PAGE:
Memories of growing up in the centre of Ipswich in the 1930s near the town's prison, when the area also included many public houses and the town’s fire station. A neighbour of the town’s Gaol was Ethel Beecroft, of Ipswich. Ethel said. “My father William had a timber yard in the Rope Walk, which backed onto the prison wall from Rope Walk. I lived there with my parents and seven brothers.We had a sign, which said, "Here we are again Beecroft and his seven sons.” During the day you could hear the prisoners exercising in the yard and on Sunday singing could be heard.
When the prison closed my brother Ted took me into the prison as he was buying timber, I can clearly remember seeing the gallows, which were still intact. My father and four brothers served during the First World War; unfortunately George was killed at the Battle of Ypres.
My brother Jim who lived until 101 was the last surviving Old Contemptible in Ipswich.”
Colin Campbell of Ipswich said the foundation stone of the prison was laid in 1786. It was the first prison to have separation for felons and debtors and for male and female. The building had a treadmill, the invention of Ipswich engineer William Cubitt. Mr. Campbell has a fascinating book published in 1808 “Neild’s account of Prisons” in which it details that “Gaoler” Samuel Johnson’s salary was £200, plus coals and candle for his own use. Allowance for prisoners was “Two pounds of beef per week each; and on Sundays a pint of porter, a dark brown bitter beer, and a two penny loaf: But if the debtor is very poor, and cannot support himself, he is allowed by the County, in addition to the above, four loaves of 1 ½ pound per week.”
The last public executions was of John Ducker on April 14 1863. He was guilty of murder. The execution took place in the archway off St Helens Street. The last execution at the Ipswich prison was November 27 1924. F Southgate from Ardleigh had been found guilty of murdering his wife.
A list of executions at the Ipswich Prison includes those sentenced to death for crimes other than murder. They include T. Keeley and J. Read, laborers, hanged for burglary in 1802. Lionel Lee, laborer, for burglary in 1804. William Homes, soldier, for rape in 1805. G. Christian blacksmith, for horse stealing in 1806. John Took, laborer, for rape in 1812. Joseph Bugg, laborer for arson in 1816. J. Ranson, sawyer, W. Hillyard, hay trusser, and H. Laws, laborer for burglary in 1819. W. Aldous and R. Bennett for arson in 1822. The last listing I could find of a hanging for an offense other than murder was William Jolly a laborer, for arson on August 17 1833.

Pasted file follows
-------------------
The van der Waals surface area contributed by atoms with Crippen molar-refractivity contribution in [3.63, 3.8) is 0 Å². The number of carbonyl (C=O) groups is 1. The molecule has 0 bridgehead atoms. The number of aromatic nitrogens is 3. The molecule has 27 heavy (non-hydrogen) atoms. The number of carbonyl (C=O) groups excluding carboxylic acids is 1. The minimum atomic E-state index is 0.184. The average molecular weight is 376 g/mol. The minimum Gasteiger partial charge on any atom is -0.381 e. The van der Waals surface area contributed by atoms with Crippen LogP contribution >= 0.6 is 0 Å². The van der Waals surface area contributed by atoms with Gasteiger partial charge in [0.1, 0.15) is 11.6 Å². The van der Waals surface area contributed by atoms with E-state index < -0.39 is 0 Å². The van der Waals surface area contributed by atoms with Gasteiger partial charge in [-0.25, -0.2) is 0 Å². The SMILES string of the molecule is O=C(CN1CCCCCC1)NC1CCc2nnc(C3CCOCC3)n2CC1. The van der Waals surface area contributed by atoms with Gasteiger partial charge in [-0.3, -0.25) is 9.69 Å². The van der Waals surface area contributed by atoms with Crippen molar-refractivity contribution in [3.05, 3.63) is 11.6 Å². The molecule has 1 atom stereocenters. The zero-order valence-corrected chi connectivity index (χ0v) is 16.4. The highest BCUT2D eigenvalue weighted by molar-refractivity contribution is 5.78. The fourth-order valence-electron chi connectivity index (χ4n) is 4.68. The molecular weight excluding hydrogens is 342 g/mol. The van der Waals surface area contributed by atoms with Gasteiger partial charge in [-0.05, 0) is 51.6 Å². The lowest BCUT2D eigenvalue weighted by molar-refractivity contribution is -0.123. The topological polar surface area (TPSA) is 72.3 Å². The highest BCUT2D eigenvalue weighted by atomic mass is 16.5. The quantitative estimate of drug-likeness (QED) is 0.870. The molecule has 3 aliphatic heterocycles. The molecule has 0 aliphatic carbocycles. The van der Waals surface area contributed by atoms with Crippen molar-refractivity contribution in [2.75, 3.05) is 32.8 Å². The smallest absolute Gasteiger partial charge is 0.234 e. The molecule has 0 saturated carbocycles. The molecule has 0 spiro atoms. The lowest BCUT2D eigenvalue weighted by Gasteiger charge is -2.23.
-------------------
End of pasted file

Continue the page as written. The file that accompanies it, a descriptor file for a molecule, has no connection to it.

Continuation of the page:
Mavis Westerling from Ipswich said. “I lived near Majors Corner, it was a cul-de-sac called Turners Place. My family lived there, mum, dad, Eric, Freda, Edna, Jill and I, we lived at number 1, altogether there was six cottages in Turners Place. All the youngsters in my family attended St Michael’s Church in “The Wash” Upper Orwell Street. We all went to St Helen’s School and then senior school the Central Girls School, it changed to Christchurch School while I was attending. A few yards down was St Margaret’s Boys school. I also remember all the pubs in that area. The Beehive Majors Corner, The Duke of Kent Upper Orwell Street, the Salutation Carr Street, The County, The Mitre, and The Dove all in St Helen’s Street. The Fire Station was in Bond Street.”
“My dad worked at Crane and Bennett, he used to walk down the wash, to Chittock’s paper shop for a paper and fags then off to Cranes on Nacton Road. When he came home on Fridays the kids would all meet him at the bus, it was a number 8, there was a bus stop outside the jail in St Helens. I remember all the shops along St Helen’s Street, Lol Minters, Bright’s Fish Shop, Enemy Papers, Western’s Greengrocery, Golding’s Meat, Kemp’s Bone Meal, and Benny’s Sweets. My dad's parents lived in Well’s Street. All sorts of beautiful girls from Ipswich had their pictures done at Sarony’s photographic studio at Majors Corner. The photographer was a tall man always dressed in brown pin stripe he had a Clarke Gable mustache.”
“Opposite Turner’s Place was the Regent Theatre and every day about seven women used to scrub the steps, what a happy lot they were, always singing.
Nearby was Mr. Finch the Chemist, he was good to my family, he used to give advice. On Mondays my mum used to have an old fashioned copper to boil the clothes and Mr. Finch was glad to give her the old cardboard cartons to burn under the copper. Washing soap was a big green or yellow bar, our sheets on the line were always white and when one got a small rip in it my mum would mend it.
Next to the chemist was Wright’s the butcher, Pansy Norten hats, Grafton’s sweet shop, and Sargents Fashions. One day when during the Second World War, a bomb dropped on Majors Corner and Sargent’s Fashion models were all laying on the road and the clothes from the shop everywhere.When war broke out I was about 10 or 11, we had an outside air raid shelter and our mum and dad made it nice and cosy inside, the air raids got so bad we slept down in the shelter. First the air raid warning then the “cuckoo” would sound it meant that we had to get to the door of the shelter quickly in case the doodlebugs or machine gunners were overhead. What an awful time for us. Then the children all were evacuated to Leicestershire, we were away 18 months. My father was on war work at the time and was unable to come to the Midlands with us. My brother was shot down over the North Sea, mum and dad had a telegram to say my brother was missing, maybe dead, he was only 24 years old.”